As you know, on December 26 we launched the Winter Summits project. Thanks to the two previous experiences we were able to see the terrain first hand. But that didn't stop us from spending hours and hours thinking about it, analyzing the best strategy. The only thing that was clear to us was that the ascent had to be as fast as possible to avoid any risk of frostbite. After a couple of rotations in height, the perfect moment has come. Despite the cold (we came to suffer temperatures as low as -50º) and the strong wind, it seemed that the weather was going to improve the next few days. We did not doubt it, we could not miss the opportunity. It was either now or never.

So on January 4, at 8:00 a.m., we took all the necessary material and put our backpacks on our backs. We went from Base Camp to Camp 1 and from 1 to 2. And here I make a point to comment that this section was, without a doubt, one of the most complicated I have done in my life. And considering the amount of meters that I have climbed in the Himalayas during all these years... Really, it was very hard, very complicated, it was very, very dangerous, much more than I thought...

And, having said this, I continue. We camped, spent the night and on January 5 we went from C2 to C3. Between the excitement, the nerves, the cold and the wind, we couldn't sleep a wink. But it didn't matter, so at 11:00 p.m., we left for the summit. And the rest... is history. 10 and a half hours later, that is, at 9:30 a.m. (local time) Pasang Nurbu Sherpa, Chhapel Sherpa, Gelu Sherpa, Maila Sherpa, Mantere Lama Sherpa, Gamje Babu Sherpa and I received the best gift from the Three Wise Men, a gift he had been waiting for 3 years. We were at the top, at the summit, at the highest point of Manaslu, the eighth highest mountain in the world. It is said soon...

But everything that goes up comes down, and we had to descend, we had to return to BC, because, as I always say, and I will never tire of repeating it... the true peak is achieved when the entire team returns safely to Base Camp. Once again, said and done. We began descending, little by little, without a doubt, this wasthe most difficult part of the challenge. And finally, at 6:00 p.m. we arrived at the Base Camp. Shattered, smashed. And it is that in less than 60 hours we had achieved the entire challenge. I was unable to assume what we had achieved.

I do not want to say goodbye without first highlighting the Polish expedition of 1984. All my respects to those climbers who, without the help of new technologies, managed to crown Manaslu. They had enormous merit. Nor do I want to forget about Simone Moro. Buddy, thank you for descending practically from C2 to CB alone, because as you commented, although you had enough strength to continue ascending, you considered that you could hinder the group when descending”.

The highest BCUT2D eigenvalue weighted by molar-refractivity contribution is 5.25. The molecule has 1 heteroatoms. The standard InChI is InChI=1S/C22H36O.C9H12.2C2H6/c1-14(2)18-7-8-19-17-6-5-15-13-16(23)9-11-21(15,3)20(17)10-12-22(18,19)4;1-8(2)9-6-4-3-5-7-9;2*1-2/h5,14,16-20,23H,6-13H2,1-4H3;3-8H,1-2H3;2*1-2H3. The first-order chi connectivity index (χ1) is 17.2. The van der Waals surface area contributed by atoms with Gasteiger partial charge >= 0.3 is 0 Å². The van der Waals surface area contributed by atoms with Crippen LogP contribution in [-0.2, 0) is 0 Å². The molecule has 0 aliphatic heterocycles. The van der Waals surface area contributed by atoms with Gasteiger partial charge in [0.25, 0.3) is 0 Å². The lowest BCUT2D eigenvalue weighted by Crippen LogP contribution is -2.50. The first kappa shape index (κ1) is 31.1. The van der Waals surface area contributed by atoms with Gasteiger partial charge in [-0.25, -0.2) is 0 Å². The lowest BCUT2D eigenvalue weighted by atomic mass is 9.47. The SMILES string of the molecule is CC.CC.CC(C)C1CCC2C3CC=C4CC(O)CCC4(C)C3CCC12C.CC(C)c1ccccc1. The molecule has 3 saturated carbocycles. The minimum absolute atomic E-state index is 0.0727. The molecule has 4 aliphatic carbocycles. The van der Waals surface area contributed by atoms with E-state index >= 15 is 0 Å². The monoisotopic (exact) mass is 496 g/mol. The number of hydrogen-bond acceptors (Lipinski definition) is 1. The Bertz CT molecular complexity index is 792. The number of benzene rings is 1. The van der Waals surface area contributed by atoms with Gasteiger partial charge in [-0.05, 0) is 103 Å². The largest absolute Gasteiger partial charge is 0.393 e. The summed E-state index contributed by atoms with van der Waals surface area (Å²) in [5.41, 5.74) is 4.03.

Finally... I want to congratulate and thank all the people who have supported me during my career: family, friends, colleagues, clubs, mountain federations, sponsors... Without you this dream would never have come true.

THANK YOU wholeheartedly


Chronicles from Manaslu: final chapter

It has not been, far from it, the expedition we had in mind. If when our adventure began, on that distant December 13, someone had asked us what we expected from Manaslu 2022, none of us would have been able to foresee what we have experienced: two months of extremely intense snowfalls in which more than 4 meters of snow have accumulated and none good weather window. Simply, it has been impossible to even try. The mountain has not given us half a chance

When you prepare an expedition of these characteristics you try to put yourself in all possible situations. Of course, the one over all is to see you fulfilling the objective, but it is not, far from it, the only one or the most important. What we all hope for is to return home safe and sound and that, fortunately, we have achieved. At no time have we put our lives in danger.

Now, the fact that Manaslu did not open its doors to us at any time did not enter into any of our plans. We haven't had a single week of steady weather! It is true that our expeditions are carried out in winter and that the chances of snowfall and strong winds are higher compared to those that may occur in spring or summer. But this year has been crazy. When I will look back a few years from now and will remember this expedition, the first image to my mind will be the entire team shoveling snow non-stop trying to protect the base camp. We have had days where we have spent more than 16 hours shoveling snow without stopping. A crazy job that has not been rewarded

I have tried to see things from the positive side at all times. I wanted to believe that if we had had a very rainy January, February would be different. But it has not been that way. We have barely been able to climb a little higher than C1, at 6,500 meters. I do not mean to say that in two weeks of good weather we would have made it. You never know this. But we haven't even had the opportunity to play the game!

I will not deny it. We come back frustrated. Moving everything we have moved to come here and find this has not been a good deal. We can't do much more either. These are elements that we do not control. What I am proud of is having made the right decisions at certain times. What has been in our hands we have managed well. For example, what happened at the end of January. Seeing the amount of snow that was falling and after analyzing the risk of avalanches, we decided that the best thing for the safety of the group was to go down to Samagaun, the last village before reaching base camp. We went looking for shelter. A day later an avalanche took away part of the camp. We were not wrong. The mountain was very dangerous.